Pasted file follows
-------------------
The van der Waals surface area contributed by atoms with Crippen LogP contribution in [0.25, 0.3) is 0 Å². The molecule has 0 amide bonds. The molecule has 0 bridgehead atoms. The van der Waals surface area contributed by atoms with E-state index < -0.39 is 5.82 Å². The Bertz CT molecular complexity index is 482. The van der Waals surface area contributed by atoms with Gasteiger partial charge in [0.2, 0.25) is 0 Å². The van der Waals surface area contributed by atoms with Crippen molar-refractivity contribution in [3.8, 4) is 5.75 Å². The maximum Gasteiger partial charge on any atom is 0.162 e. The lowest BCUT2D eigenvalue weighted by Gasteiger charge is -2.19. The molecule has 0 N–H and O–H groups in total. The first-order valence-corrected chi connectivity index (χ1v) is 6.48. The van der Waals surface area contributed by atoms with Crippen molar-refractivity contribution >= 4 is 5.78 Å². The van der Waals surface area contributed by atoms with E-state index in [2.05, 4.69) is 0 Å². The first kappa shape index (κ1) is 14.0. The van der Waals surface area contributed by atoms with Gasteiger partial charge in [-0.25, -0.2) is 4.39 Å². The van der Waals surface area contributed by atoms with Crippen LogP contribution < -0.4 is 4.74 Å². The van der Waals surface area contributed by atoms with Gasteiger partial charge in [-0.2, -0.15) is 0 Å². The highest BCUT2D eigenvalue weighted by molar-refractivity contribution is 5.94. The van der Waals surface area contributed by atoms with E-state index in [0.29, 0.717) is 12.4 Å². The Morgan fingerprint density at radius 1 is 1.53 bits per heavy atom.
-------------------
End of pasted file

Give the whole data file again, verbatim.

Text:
The van der Waals surface area contributed by atoms with Crippen LogP contribution in [0.25, 0.3) is 0 Å². The molecule has 0 amide bonds. The molecule has 0 bridgehead atoms. The van der Waals surface area contributed by atoms with E-state index < -0.39 is 5.82 Å². The Bertz CT molecular complexity index is 482. The van der Waals surface area contributed by atoms with Gasteiger partial charge in [0.2, 0.25) is 0 Å². The van der Waals surface area contributed by atoms with Crippen molar-refractivity contribution in [3.8, 4) is 5.75 Å². The maximum Gasteiger partial charge on any atom is 0.162 e. The lowest BCUT2D eigenvalue weighted by Gasteiger charge is -2.19. The molecule has 0 N–H and O–H groups in total. The first-order valence-corrected chi connectivity index (χ1v) is 6.48. The van der Waals surface area contributed by atoms with Crippen molar-refractivity contribution >= 4 is 5.78 Å². The van der Waals surface area contributed by atoms with E-state index in [2.05, 4.69) is 0 Å². The first kappa shape index (κ1) is 14.0. The van der Waals surface area contributed by atoms with Gasteiger partial charge in [-0.25, -0.2) is 4.39 Å². The van der Waals surface area contributed by atoms with Crippen LogP contribution < -0.4 is 4.74 Å². The van der Waals surface area contributed by atoms with Gasteiger partial charge in [-0.2, -0.15) is 0 Å². The highest BCUT2D eigenvalue weighted by molar-refractivity contribution is 5.94. The van der Waals surface area contributed by atoms with E-state index in [0.29, 0.717) is 12.4 Å². The Morgan fingerprint density at radius 1 is 1.53 bits per heavy atom.